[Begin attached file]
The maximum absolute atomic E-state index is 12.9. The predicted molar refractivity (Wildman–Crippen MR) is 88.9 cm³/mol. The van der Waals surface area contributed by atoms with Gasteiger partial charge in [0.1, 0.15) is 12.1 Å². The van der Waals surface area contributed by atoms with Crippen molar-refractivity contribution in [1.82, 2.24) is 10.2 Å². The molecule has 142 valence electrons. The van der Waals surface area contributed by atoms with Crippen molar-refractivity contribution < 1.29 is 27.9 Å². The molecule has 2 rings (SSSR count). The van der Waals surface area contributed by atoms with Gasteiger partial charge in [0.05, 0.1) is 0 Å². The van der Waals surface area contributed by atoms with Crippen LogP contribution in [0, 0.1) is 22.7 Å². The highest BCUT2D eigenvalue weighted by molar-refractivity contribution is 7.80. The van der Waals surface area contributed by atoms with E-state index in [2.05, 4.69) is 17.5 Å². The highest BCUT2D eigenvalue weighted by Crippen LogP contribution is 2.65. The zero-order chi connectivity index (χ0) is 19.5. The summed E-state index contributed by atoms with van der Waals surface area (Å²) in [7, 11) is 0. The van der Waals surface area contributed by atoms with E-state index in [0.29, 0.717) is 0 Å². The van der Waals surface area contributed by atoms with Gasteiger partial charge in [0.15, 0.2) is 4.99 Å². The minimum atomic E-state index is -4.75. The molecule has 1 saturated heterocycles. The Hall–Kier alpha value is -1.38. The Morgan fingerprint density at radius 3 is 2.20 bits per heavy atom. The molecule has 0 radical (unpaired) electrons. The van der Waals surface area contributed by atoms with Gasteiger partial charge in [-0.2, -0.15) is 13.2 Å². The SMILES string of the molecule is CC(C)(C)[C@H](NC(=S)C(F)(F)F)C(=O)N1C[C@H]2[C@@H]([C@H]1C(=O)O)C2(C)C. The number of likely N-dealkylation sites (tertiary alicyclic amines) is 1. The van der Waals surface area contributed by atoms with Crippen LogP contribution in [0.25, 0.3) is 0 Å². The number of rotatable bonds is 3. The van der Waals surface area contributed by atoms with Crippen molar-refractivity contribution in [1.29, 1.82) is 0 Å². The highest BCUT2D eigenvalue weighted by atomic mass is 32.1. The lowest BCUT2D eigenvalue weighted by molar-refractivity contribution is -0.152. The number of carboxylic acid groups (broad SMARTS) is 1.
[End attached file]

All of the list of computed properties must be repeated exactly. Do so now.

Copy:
The maximum absolute atomic E-state index is 12.9. The predicted molar refractivity (Wildman–Crippen MR) is 88.9 cm³/mol. The van der Waals surface area contributed by atoms with Gasteiger partial charge in [0.1, 0.15) is 12.1 Å². The van der Waals surface area contributed by atoms with Crippen molar-refractivity contribution in [1.82, 2.24) is 10.2 Å². The molecule has 142 valence electrons. The van der Waals surface area contributed by atoms with Crippen molar-refractivity contribution < 1.29 is 27.9 Å². The molecule has 2 rings (SSSR count). The van der Waals surface area contributed by atoms with Gasteiger partial charge in [0.05, 0.1) is 0 Å². The van der Waals surface area contributed by atoms with Crippen LogP contribution in [0, 0.1) is 22.7 Å². The highest BCUT2D eigenvalue weighted by molar-refractivity contribution is 7.80. The van der Waals surface area contributed by atoms with E-state index in [2.05, 4.69) is 17.5 Å². The highest BCUT2D eigenvalue weighted by Crippen LogP contribution is 2.65. The zero-order chi connectivity index (χ0) is 19.5. The summed E-state index contributed by atoms with van der Waals surface area (Å²) in [7, 11) is 0. The van der Waals surface area contributed by atoms with E-state index in [0.29, 0.717) is 0 Å². The van der Waals surface area contributed by atoms with Gasteiger partial charge in [0.15, 0.2) is 4.99 Å². The minimum atomic E-state index is -4.75. The molecule has 1 saturated heterocycles. The Hall–Kier alpha value is -1.38. The Morgan fingerprint density at radius 3 is 2.20 bits per heavy atom. The molecule has 0 radical (unpaired) electrons. The van der Waals surface area contributed by atoms with Gasteiger partial charge in [-0.2, -0.15) is 13.2 Å². The SMILES string of the molecule is CC(C)(C)[C@H](NC(=S)C(F)(F)F)C(=O)N1C[C@H]2[C@@H]([C@H]1C(=O)O)C2(C)C. The number of likely N-dealkylation sites (tertiary alicyclic amines) is 1. The van der Waals surface area contributed by atoms with Crippen LogP contribution in [0.25, 0.3) is 0 Å². The number of rotatable bonds is 3. The van der Waals surface area contributed by atoms with Crippen molar-refractivity contribution in [1.29, 1.82) is 0 Å². The highest BCUT2D eigenvalue weighted by atomic mass is 32.1. The lowest BCUT2D eigenvalue weighted by molar-refractivity contribution is -0.152. The number of carboxylic acid groups (broad SMARTS) is 1.